Obviously we can dive much deeper into these details, but for now, I want you to know that this step can be as easy as that. It’s not worth stressing this number too much because all energy calculations are just estimations. Ultimately, what is important is that you stay consistent and track how this works out for YOU.
You may have heard it said that while energy balance determines whether weight is gained or lost, macronutrients (carbohydrate, protein and fat) determine whether that change is fat or muscle mass.
Though this simplification underrepresents the importance of training, macros play an exceptionally important role in how fast we reach our physique goals, and whether we reach them at all.
Adequate protein intake ensures that we have the building blocks for recovery, growth, and to prevent muscle breakdown. It’s also the most satiating macronutrient, which makes it useful for combating hunger when we’re dieting.
If you shoot for roughly 1g per pound of bodyweight, you should have your bases covered.
As a caveat, if you are a particularly thin, or obese, then this may give you a slightly low or high figure respectively, so setting your intake at the same as your height in cm is a better ballpark figure to go with.
Fat and Carbohydrates
Carbs and fats fuel the body.
Fat is essential for hormonal regulation.
Carbohydrates, though not essential, help fuel our training which is the key weapon we have in our arsenal to tell the body to hang on to muscle when dieting. It's also the spark for muscle growth when in a weight gain phase. So, we don’t want to go too low in either.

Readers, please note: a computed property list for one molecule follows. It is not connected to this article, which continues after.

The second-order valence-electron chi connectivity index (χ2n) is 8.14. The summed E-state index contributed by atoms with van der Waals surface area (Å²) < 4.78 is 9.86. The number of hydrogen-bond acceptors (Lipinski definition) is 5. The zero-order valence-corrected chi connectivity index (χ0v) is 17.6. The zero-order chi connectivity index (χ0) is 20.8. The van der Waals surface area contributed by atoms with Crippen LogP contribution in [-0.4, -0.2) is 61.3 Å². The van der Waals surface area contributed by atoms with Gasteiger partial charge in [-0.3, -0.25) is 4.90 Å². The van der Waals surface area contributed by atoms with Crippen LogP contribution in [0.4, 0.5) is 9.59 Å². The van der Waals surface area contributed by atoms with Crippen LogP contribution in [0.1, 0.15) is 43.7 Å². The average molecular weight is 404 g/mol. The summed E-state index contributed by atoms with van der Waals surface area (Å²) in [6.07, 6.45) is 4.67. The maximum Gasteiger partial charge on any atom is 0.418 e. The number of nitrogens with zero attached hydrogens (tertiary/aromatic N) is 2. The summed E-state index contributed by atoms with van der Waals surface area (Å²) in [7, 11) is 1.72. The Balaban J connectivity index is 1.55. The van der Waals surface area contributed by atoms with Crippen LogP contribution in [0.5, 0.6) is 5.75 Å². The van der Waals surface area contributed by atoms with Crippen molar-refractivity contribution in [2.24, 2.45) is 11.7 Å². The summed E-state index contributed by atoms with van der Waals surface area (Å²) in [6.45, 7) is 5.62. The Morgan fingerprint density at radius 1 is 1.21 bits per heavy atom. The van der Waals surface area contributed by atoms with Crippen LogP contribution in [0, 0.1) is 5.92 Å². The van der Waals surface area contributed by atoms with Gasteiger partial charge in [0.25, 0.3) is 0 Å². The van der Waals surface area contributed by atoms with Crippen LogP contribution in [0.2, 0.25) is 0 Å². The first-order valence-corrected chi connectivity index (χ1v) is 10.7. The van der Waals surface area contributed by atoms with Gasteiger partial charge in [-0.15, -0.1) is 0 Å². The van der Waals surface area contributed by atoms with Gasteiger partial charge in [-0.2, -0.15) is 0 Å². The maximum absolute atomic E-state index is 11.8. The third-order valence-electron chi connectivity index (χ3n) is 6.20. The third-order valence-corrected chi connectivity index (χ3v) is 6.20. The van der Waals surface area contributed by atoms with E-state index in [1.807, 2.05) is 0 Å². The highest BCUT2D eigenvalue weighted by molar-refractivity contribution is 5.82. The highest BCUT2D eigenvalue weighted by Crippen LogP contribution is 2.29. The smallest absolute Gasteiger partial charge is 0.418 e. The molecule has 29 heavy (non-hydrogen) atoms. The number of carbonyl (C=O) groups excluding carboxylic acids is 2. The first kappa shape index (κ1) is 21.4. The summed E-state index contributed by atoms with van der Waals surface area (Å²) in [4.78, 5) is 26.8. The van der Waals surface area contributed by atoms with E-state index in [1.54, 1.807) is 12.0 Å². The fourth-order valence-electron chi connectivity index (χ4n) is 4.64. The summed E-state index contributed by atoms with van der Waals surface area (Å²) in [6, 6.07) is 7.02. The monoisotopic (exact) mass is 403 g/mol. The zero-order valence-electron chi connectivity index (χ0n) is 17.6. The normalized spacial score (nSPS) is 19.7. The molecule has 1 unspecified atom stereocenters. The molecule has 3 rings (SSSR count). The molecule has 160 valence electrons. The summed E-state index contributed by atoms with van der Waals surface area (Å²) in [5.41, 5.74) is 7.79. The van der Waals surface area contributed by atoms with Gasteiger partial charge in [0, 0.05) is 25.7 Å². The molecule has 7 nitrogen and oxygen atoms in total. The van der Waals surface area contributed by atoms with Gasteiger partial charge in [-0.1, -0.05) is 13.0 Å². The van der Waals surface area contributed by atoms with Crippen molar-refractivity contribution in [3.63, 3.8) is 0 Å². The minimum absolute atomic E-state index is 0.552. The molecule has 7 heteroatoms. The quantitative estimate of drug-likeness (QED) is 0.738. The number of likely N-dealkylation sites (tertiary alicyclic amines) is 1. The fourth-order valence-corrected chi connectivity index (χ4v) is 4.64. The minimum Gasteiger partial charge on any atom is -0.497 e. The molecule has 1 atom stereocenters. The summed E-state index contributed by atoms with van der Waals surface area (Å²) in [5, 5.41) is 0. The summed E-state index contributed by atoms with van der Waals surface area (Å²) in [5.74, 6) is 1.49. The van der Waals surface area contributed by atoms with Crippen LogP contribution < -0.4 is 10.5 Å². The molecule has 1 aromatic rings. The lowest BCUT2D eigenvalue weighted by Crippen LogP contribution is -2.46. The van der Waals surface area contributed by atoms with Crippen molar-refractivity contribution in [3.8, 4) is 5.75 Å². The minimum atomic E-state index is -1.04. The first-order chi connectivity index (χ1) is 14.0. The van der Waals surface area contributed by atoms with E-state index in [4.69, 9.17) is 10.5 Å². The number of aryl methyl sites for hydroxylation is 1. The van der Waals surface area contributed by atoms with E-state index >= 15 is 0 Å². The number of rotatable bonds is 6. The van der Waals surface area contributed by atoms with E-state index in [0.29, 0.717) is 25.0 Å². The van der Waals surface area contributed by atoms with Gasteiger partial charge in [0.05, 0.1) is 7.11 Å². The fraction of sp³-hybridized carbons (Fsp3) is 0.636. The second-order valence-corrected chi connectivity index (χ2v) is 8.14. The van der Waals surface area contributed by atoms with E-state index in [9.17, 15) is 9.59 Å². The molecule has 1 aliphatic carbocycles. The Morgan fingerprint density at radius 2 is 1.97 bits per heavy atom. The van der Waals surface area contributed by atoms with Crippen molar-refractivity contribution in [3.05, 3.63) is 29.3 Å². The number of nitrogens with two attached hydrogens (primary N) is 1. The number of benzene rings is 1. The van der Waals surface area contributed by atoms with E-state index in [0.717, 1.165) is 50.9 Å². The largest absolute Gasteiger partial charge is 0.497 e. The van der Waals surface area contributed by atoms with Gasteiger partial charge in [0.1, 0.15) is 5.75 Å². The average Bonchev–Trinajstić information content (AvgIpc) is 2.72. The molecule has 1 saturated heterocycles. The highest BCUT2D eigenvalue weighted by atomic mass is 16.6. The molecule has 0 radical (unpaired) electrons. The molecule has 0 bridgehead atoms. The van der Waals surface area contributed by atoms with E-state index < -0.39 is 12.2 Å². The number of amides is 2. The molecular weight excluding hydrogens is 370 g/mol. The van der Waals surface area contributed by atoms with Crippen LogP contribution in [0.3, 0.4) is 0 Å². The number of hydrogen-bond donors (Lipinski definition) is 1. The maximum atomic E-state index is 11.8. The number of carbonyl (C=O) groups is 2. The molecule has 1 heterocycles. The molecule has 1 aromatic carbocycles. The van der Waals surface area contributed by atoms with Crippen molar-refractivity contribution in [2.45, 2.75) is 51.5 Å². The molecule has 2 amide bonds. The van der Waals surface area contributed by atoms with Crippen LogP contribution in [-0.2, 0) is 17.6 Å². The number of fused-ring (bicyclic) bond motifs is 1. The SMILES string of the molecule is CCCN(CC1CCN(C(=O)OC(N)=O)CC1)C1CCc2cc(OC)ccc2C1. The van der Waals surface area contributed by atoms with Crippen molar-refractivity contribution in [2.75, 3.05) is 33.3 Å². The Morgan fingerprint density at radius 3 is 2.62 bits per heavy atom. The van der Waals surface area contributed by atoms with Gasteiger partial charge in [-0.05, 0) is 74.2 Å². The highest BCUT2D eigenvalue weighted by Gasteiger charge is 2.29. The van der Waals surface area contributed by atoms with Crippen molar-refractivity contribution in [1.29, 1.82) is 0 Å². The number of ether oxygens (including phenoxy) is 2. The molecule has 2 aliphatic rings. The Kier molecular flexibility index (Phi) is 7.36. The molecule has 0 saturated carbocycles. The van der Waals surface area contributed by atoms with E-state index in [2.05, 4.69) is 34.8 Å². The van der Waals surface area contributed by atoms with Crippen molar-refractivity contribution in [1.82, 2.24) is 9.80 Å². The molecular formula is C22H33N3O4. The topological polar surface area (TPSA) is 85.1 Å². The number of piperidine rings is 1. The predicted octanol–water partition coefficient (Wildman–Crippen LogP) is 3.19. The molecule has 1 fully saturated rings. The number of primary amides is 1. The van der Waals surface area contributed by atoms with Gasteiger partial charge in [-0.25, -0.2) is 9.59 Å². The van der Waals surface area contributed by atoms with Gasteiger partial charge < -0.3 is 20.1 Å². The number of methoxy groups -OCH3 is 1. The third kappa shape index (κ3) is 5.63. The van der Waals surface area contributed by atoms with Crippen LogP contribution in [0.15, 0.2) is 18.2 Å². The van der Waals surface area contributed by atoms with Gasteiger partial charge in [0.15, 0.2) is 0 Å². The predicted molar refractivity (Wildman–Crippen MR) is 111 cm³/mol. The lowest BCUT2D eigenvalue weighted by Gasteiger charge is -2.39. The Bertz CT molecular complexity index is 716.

Most people will do well when setting fat intake at 20-30% of their calorie budget, and the rest of their calorie balance as carbohydrate.
Don’t set your fat intake super high and your carbs low. Ketogenic diets may be trendy right now, but since you are reading this, you’re probably not fat and sedentary with a messed up insulin sensitivity. You are an athlete, and you need to eat like one.
Much of the latest scientific literature doesn't support metabolic advantages for these diets, and they are overly restrictive for most people, making diet adherence harder.
If you think of your macronutrition as the fuel you put in your car, think of micronutrition as the oils that lubricate it. A diet with micronutrient deficiencies won’t be immediately detrimental, but in the long term it will impact your nutrition and torpedo your training efforts.
Fortunately, this doesn’t have to be complicated. By observing a few simple rules of thumb regarding your daily fruit and vegetable intake you can safeguard against deficiencies.
Here are some key points: